Nunavut children wear 'big smiles' after learning about Dene hand games
'She just had the biggest smile on her face that she had accomplished something so big'
Dene games are bringing Inuit kids, elders and even military officers together in High Arctic communities.
The Aboriginal Sports Circle NWT, a sports organization, recently left the Northwest Territories to run programs in Nunavut for the first time.
Last week, Dene and Inuvialuit recreation instructors travelled for two days to get to the hamlet of Grise Fiord, which has a population of about 130 people.
For a few days, the group taught Dene hand games to children during school hours, and the whole community in the evenings. Each game came with a short history lesson.
"As a Dene person, I was very proud to teach our games to the Inuit people. And they loved it," said Carson Roche, program co-ordinator with the sports circle.
Maybe one day he'll represent Nunavut in Arctic Winter Games.- Carson Roche, Aboriginal Sports Circle NWT
Some of the top favourite Dene games were stick pull, finger pull and snow snake, said Roche.
Roche said he also taught some Inuit games and for a lot of the younger Inuit, it was their first time playing them.
"We noticed asking them about their own games, they don't play much of their own games," said Roche.
"So us coming in and showing them [Inuit] games meant a lot to them."
That was particularly true for Grade 10 student David Jr. Watsko, who said he was at almost every session last week.
Watsko said learning the history behind some of the Inuit games was special for him.
"Our culture is kinda fading away — like our language is going, our games are going, our clothing is going," said Watsko.
"So it brought us back to how our people used to live out there and how they used to have fun and play games."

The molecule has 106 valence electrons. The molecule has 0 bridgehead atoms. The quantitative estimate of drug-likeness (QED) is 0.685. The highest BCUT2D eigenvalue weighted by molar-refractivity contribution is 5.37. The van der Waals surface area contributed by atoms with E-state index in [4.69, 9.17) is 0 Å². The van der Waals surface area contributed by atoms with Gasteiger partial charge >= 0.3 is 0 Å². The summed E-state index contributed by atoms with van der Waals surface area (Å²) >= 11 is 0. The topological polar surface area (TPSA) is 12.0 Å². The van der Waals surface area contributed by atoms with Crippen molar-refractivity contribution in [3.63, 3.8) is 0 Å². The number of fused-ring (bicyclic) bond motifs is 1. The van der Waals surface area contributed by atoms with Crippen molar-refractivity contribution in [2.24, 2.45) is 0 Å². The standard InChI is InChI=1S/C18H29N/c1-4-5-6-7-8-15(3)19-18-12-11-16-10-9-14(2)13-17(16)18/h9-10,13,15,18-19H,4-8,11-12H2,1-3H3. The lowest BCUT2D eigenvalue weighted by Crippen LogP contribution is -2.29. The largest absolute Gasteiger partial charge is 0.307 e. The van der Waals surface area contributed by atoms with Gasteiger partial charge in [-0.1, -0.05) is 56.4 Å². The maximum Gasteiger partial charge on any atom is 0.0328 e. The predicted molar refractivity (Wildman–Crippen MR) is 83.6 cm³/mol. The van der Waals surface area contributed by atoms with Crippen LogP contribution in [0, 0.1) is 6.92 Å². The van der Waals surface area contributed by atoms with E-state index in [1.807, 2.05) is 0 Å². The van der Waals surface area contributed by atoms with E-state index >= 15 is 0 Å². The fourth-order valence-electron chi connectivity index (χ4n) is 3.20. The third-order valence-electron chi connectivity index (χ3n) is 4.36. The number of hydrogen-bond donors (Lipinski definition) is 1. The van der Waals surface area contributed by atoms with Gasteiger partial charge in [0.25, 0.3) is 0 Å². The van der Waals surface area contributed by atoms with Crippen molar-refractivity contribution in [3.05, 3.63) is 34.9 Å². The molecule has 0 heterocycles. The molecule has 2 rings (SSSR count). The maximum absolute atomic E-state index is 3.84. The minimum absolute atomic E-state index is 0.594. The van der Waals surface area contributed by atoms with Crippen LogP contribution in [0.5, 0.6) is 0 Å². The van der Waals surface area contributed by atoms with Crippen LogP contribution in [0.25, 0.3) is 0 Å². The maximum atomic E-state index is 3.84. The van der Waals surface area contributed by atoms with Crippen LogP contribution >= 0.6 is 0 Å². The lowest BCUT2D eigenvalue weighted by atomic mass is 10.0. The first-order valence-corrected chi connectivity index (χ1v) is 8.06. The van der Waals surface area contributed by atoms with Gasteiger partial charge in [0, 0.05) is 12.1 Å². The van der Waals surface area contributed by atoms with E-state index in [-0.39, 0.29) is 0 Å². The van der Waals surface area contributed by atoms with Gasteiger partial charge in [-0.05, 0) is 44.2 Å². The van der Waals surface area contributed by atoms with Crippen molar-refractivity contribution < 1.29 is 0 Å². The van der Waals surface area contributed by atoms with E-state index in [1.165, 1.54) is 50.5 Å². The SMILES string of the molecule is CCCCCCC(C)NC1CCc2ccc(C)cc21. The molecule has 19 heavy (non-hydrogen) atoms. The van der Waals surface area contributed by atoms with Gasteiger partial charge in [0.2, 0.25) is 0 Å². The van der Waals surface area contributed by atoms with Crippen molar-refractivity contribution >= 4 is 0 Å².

People 'really, really excited'
Allison Jacobson, Grise Fiord's recreation co-ordinator, said people in the community were "really, really excited about it."
She said almost half the community came to the events, and even generations of families showed up together from grandparents to grandkids.
Jacobson said these kinds of programs haven't run in Grise Fiord "in a really long time."
"They wanted to keep culture continuing and ... this is such a great way to help teach the next generation," she said.
"One of our youth, during her first gym class had said, 'I can't do this, I'm too shy, I don't think I can do this."
Two days later, she won first place in the kids tournament.
"She just had the biggest smile on her face that she had accomplished something so big."
Roche recalled one particular boy who came out with his father. The youth tried the one-foot high kick for the first time.
"And the next thing you know, he's kicking seven foot five inches," said Roche. "All the other kids were cheering him on ... Maybe one day he'll represent Nunavut in Arctic Winter Games."
Roche and Byron Kotokak, the organization's Arctic sports instructor, also made a pit stop in Resolute Bay afterward and ran the same programs there. That's where about 20 military officers joined the community and learned together.
Roche said he hopes to share his passion in more places.
"I'll go anywhere and teach these games across Canada if I have to," he said.